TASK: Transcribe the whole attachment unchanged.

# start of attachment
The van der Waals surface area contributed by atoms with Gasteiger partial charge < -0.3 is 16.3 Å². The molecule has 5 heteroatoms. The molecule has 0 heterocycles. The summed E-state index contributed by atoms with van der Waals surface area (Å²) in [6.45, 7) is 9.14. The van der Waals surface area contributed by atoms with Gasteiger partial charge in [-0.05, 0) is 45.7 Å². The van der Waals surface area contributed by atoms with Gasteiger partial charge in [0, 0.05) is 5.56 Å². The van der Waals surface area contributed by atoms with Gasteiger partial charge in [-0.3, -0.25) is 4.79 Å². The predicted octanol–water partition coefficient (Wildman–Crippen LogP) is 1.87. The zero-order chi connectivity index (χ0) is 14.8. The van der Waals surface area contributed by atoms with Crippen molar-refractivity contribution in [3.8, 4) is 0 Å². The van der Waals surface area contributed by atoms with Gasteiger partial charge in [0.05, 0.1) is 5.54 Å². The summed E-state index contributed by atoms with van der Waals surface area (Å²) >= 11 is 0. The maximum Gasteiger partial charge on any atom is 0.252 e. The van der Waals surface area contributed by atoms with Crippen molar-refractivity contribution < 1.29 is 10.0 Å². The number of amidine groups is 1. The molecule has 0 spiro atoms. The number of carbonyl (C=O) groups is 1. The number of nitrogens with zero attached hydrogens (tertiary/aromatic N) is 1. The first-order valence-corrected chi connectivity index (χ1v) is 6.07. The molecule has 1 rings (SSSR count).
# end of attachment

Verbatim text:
The van der Waals surface area contributed by atoms with Gasteiger partial charge < -0.3 is 16.3 Å². The molecule has 5 heteroatoms. The molecule has 0 heterocycles. The summed E-state index contributed by atoms with van der Waals surface area (Å²) in [6.45, 7) is 9.14. The van der Waals surface area contributed by atoms with Gasteiger partial charge in [-0.05, 0) is 45.7 Å². The van der Waals surface area contributed by atoms with Gasteiger partial charge in [0, 0.05) is 5.56 Å². The van der Waals surface area contributed by atoms with Gasteiger partial charge in [-0.3, -0.25) is 4.79 Å². The predicted octanol–water partition coefficient (Wildman–Crippen LogP) is 1.87. The zero-order chi connectivity index (χ0) is 14.8. The van der Waals surface area contributed by atoms with Crippen molar-refractivity contribution in [3.8, 4) is 0 Å². The van der Waals surface area contributed by atoms with Gasteiger partial charge in [0.05, 0.1) is 5.54 Å². The summed E-state index contributed by atoms with van der Waals surface area (Å²) >= 11 is 0. The maximum Gasteiger partial charge on any atom is 0.252 e. The van der Waals surface area contributed by atoms with Crippen molar-refractivity contribution < 1.29 is 10.0 Å². The number of amidine groups is 1. The molecule has 0 spiro atoms. The number of carbonyl (C=O) groups is 1. The number of nitrogens with zero attached hydrogens (tertiary/aromatic N) is 1. The first-order valence-corrected chi connectivity index (χ1v) is 6.07. The molecule has 1 rings (SSSR count).